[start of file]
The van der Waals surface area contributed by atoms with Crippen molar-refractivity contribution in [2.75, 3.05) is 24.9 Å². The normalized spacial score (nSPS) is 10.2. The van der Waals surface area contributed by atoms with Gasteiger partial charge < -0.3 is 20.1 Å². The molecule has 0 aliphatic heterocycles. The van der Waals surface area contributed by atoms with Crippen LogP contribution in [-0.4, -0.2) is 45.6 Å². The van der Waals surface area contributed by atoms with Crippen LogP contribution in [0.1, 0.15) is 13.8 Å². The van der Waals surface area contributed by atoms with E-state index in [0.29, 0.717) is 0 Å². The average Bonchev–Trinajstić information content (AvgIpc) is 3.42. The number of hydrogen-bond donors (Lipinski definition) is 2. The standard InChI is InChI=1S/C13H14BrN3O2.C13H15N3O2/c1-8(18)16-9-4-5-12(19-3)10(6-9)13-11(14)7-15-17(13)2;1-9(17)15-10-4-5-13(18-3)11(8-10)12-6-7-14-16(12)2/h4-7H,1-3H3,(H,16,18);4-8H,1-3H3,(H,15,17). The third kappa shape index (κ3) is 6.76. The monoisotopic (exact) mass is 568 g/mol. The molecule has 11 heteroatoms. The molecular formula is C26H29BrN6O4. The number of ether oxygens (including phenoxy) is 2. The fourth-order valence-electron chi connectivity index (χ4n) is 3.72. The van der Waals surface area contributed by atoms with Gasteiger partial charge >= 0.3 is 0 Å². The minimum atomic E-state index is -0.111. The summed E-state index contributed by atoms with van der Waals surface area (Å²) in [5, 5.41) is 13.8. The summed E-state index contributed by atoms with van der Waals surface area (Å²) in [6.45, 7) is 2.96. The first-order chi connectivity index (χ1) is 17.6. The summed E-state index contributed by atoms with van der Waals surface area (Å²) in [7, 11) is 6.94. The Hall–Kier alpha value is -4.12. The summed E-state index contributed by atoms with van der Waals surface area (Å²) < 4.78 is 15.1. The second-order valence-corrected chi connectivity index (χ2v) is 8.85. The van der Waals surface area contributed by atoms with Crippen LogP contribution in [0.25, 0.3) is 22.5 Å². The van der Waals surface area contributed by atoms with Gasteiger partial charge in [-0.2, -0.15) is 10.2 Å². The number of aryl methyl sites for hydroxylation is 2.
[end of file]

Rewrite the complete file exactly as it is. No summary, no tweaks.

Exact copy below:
The van der Waals surface area contributed by atoms with Crippen molar-refractivity contribution in [2.75, 3.05) is 24.9 Å². The normalized spacial score (nSPS) is 10.2. The van der Waals surface area contributed by atoms with Gasteiger partial charge < -0.3 is 20.1 Å². The molecule has 0 aliphatic heterocycles. The van der Waals surface area contributed by atoms with Crippen LogP contribution in [-0.4, -0.2) is 45.6 Å². The van der Waals surface area contributed by atoms with Crippen LogP contribution in [0.1, 0.15) is 13.8 Å². The van der Waals surface area contributed by atoms with E-state index in [0.29, 0.717) is 0 Å². The average Bonchev–Trinajstić information content (AvgIpc) is 3.42. The number of hydrogen-bond donors (Lipinski definition) is 2. The standard InChI is InChI=1S/C13H14BrN3O2.C13H15N3O2/c1-8(18)16-9-4-5-12(19-3)10(6-9)13-11(14)7-15-17(13)2;1-9(17)15-10-4-5-13(18-3)11(8-10)12-6-7-14-16(12)2/h4-7H,1-3H3,(H,16,18);4-8H,1-3H3,(H,15,17). The third kappa shape index (κ3) is 6.76. The monoisotopic (exact) mass is 568 g/mol. The molecule has 11 heteroatoms. The molecular formula is C26H29BrN6O4. The number of ether oxygens (including phenoxy) is 2. The fourth-order valence-electron chi connectivity index (χ4n) is 3.72. The van der Waals surface area contributed by atoms with Gasteiger partial charge >= 0.3 is 0 Å². The minimum atomic E-state index is -0.111. The summed E-state index contributed by atoms with van der Waals surface area (Å²) in [5, 5.41) is 13.8. The summed E-state index contributed by atoms with van der Waals surface area (Å²) in [6.45, 7) is 2.96. The first-order chi connectivity index (χ1) is 17.6. The summed E-state index contributed by atoms with van der Waals surface area (Å²) in [7, 11) is 6.94. The Hall–Kier alpha value is -4.12. The summed E-state index contributed by atoms with van der Waals surface area (Å²) < 4.78 is 15.1. The second-order valence-corrected chi connectivity index (χ2v) is 8.85. The van der Waals surface area contributed by atoms with Crippen LogP contribution in [0.25, 0.3) is 22.5 Å². The van der Waals surface area contributed by atoms with Gasteiger partial charge in [-0.2, -0.15) is 10.2 Å². The number of aryl methyl sites for hydroxylation is 2.